CT colonography for synchronous colorectal lesions in patients with colorectal cancer: initial experience
ABSTRACT To assess accuracy of CT colonography (CTC) in identifying synchronous lesions in patients with colorectal carcinoma.
This study included 174 consecutive patients undergoing CTC as part of staging or primary investigation where a colorectal cancer was diagnosed between 2004 and 2007. Prone unenhanced and portal phase enhanced supine series with air or CO(2) distension were acquired using 4- or 16-slice CT (Toshiba) and read by 2D +/- 3D formats. Synchronous lesions were classified according to American College of Radiology's (ACR) polyp classification. Segmental gold standard was flexible sigmoidoscopy/colonoscopy within 1 year and/or histology of colonic resection supplemented by follow-up. Nine patients without gold standard were excluded. Sensitivity, specificity and accuracy were calculated on a per polyp, per patient and per segment basis and discrepancies analysed.
Direct comparable data were available for 764/990 colonic segments from 165 patients. Of 41 (C2-C4) synchronous lesions on "gold standard", 33 were correctly identified on virtual colonoscopy (VC), overall per polyp sensitivity was 80.5%, with detection rates of 20/24 C3 (83.3%) and 3/3 C4 (100%) with per patient and per segment specificity of 95.4% and 99.2%, respectively.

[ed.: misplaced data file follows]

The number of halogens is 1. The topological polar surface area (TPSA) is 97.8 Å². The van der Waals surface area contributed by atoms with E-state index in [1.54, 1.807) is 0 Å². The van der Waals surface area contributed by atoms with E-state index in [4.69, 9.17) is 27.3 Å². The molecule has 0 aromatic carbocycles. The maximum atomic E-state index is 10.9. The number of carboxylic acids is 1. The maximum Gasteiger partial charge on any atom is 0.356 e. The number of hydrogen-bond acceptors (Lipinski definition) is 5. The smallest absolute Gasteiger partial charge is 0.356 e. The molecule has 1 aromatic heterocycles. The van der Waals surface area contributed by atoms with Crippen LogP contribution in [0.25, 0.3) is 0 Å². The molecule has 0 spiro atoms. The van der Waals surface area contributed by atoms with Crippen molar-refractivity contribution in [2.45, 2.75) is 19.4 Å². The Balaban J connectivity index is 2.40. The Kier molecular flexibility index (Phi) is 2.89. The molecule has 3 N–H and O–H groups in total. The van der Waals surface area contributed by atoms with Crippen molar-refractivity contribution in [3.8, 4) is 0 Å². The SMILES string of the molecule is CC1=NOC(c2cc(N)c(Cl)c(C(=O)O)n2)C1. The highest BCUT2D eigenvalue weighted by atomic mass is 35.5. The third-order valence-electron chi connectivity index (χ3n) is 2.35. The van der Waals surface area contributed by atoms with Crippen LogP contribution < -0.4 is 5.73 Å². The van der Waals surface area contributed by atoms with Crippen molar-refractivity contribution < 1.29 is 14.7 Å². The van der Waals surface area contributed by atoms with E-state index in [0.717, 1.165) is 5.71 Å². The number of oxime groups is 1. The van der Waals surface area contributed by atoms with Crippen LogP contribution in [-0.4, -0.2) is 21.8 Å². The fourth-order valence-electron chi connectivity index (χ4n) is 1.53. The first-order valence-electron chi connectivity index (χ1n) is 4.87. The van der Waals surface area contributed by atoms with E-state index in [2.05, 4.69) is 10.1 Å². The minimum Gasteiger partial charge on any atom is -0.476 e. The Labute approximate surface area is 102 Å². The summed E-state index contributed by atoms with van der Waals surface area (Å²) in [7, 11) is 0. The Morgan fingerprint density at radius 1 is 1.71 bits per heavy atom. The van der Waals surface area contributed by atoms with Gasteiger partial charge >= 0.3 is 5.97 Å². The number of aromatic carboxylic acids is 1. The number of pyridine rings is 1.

CTC is an accurate technique to assess for significant synchronous lesions in patients with colorectal cancer and is applicable for total pre-operative colonic visualisation.
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ABSTRACT: To evaluate the benefits of dual-energy computed tomography (CT) colonography (DECTC) as a preoperative staging tool in patients with clinically suspected colorectal cancer (CRC). Twenty-two patients with colorectal neoplasia underwent preoperative abdominal DECTC on a dual-source scanner (SOMATOM Definition Flash; Siemens) operated at tube potentials of Sn140/100 kVp. Scans were evaluated for local tumor stage and the presence of synchronous intracolonic and extracolonic findings using dual-energy color-coded images. An enhancement ≥25 Hounsfield units (HU) was defined to indicate malignancy. Patients' effective doses were calculated. Preoperative DECTC allowed for complete bowel evaluation in all patients, including subjects with stenosing CRC. DECTC revealed 22 carcinomas (mean enhancement, 47 ± 12 HU). In total, 22 synchronous intracolonic lesions were detected, including 19 adenomas (mean enhancement, 51 ± 19 HU). Benign structures showed enhancement <25 HU. Comparing DECTC to histopathology, 95% carcinomas and 71% synchronous lesions proximal to stenosing CRC could be verified. Mean estimated effective dose was 13.0 ± 5.2 mSv. Preoperative DECTC can be used as an accurate and dose-efficient primary-staging examination. Especially after incomplete optical colonoscopy, virtual colonoscopy enables full preoperative colonic assessment on the same day. Dual-energy CT enables distinction between neoplasia and non-neoplastic findings within and outside the colon. Therefore, DECTC can be regarded as a promising "one-stop" staging examination in patients with clinically suspected CRC. Copyright © 2014 AUR. Published by Elsevier Inc. All rights reserved.Academic Radiology 11/2014; 21(12). DOI:10.1016/j.acra.2014.07.019 · 2.08 Impact Factor